Orchestra composes deal with musicians

Labour peace reigns over the Prince George Symphony Orchestra and there wasn't even a labour war.

The musicians and management of the PGSO had been negotiating a collective agreement for the past several months, and on Wednesday announced together that they had a struck a deal. Details were not disclosed, but both sides applauded the business-orientated attitude of the other.

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"Everyone at the table wanted a reasonable agreement that was in the best interests of all parties," said principal clarinestist Simon Cole. "Negotiations were amicable and productive. The musicians unanimously voted in favour of the contract and are entering this next season with renewed optimism."

Relations between the two sides were sometimes angry, in past contract dealings. There was even consideration, in bygone years, of dissolving the decades-old orchestra over financial and labour pressures.

The global economic crisis that affected almost all not-for-profit societies and arts/culture groups also hit the PGSO, in the past few years, causing additional financial stress.

New general manager Marnie Hamagami and new artistic director Kevin Zakresky (less than 24 combined months on the job) chose to sing a new song with the hired musicians, who lead the community and import players who comprise the orchestra. Audience and sponsor support has been growing in the past couple of years, said Hamagami, and there is a sense of sustainability for the organization. The part that was still an open concern, though, until this week, was the need for a contract.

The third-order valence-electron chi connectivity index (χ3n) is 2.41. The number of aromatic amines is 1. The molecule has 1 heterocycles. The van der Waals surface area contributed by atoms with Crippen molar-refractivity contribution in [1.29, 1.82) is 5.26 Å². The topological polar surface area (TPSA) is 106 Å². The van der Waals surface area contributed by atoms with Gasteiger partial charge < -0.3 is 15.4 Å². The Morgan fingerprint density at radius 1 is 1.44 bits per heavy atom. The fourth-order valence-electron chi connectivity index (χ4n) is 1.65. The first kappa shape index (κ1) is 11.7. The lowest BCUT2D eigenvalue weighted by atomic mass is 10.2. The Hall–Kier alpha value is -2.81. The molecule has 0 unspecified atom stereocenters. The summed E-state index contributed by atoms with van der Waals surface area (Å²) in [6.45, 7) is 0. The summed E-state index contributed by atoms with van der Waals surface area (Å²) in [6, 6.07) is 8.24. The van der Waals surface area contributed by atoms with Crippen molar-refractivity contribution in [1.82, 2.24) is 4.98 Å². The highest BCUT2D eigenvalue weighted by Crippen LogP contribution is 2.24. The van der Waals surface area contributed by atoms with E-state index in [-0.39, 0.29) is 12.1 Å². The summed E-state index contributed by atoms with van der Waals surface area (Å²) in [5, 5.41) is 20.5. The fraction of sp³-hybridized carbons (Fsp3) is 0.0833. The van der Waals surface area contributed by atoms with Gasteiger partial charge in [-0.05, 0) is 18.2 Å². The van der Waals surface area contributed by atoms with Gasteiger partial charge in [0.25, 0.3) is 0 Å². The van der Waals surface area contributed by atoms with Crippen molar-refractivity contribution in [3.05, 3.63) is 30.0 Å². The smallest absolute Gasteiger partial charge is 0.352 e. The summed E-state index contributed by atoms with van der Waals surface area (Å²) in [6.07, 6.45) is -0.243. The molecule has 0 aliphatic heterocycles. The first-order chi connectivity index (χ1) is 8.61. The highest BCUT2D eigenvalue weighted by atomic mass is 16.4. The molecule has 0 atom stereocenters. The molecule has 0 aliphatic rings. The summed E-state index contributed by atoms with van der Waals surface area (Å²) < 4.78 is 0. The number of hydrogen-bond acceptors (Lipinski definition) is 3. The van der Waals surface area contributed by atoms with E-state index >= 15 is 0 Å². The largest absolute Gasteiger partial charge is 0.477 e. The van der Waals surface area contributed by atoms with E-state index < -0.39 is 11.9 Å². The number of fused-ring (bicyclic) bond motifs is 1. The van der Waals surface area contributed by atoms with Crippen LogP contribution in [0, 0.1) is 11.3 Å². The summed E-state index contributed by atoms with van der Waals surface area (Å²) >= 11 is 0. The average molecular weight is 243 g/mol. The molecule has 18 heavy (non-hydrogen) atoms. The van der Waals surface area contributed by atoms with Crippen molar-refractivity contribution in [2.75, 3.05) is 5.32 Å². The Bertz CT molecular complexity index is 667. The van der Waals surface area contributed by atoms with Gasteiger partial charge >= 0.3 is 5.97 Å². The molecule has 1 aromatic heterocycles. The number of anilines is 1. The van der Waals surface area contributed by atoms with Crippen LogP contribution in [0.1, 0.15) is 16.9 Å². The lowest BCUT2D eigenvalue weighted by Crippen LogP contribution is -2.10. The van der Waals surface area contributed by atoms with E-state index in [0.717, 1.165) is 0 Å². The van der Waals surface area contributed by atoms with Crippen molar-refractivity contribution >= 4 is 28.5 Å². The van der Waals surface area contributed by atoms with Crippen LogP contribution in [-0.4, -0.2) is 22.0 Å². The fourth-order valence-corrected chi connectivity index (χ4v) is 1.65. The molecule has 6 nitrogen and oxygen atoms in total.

"We are looking at innovating and growing the organization in ways that excite the musicians," said Hamagami. "They have trained for years, for decades in many cases, in the profession of music performance and we want to maximize those unique skills. I really like that I have first right of refusal on the best musicians in the city, and I think they are excited that we are going to put them in positions that showcase their skills and give them a chance to do interesting things for work."

She gave Zakresky, a Prince George professional musician himself who returned to be the PGSO's conductor, credit for creating much of the goodwill among both the musicians and the financial staff. She explained that he demonstrated an ability to choose popular concert features while keeping costs low.

As a result of his "prudent fiscal management," said Hamagami, enough money was left over to allow for a three-year collective agreement offering no raises, but "we did not need to implement the cuts that were anticipated last year."

While three-year pacts are often frowned upon by both sides of the labour table, this one was deliberately set with musician benefits in mind. Hamagami said three years was indeed short, but it would give management the time needed to chase some important dreams. If they come true the way she, Zakresky, the volunteer board, and the musicians all hope, they would get to 2016 with the resources to happily give the pro core their first salary boost in many years.

In return for management's commitment to successful concerts, the players have reciprocated, said Hamagami, "with a willingness to try new things and even on really short notice they often agree to some strange ideas, but because both sides really want the PGSO to succeed, it is working. The players are not adverse to playing symphonic music at 11 p.m. in a bar, or doing a flashmob in a shopping mall, or doing a musical petting zoo."

The next mainstage appearance by the PGSO is Sept. 8 with the annual free Pops In The Park concert. Other season highlights will include a special focus on Beethoven, notably his magnificent Ode to Joy symphony; three performances in December of Tchaikovsky's The Nutcracker with Judy Russell's dance ensemble, and an encore performance together with popular Celtic band Out of Alba.

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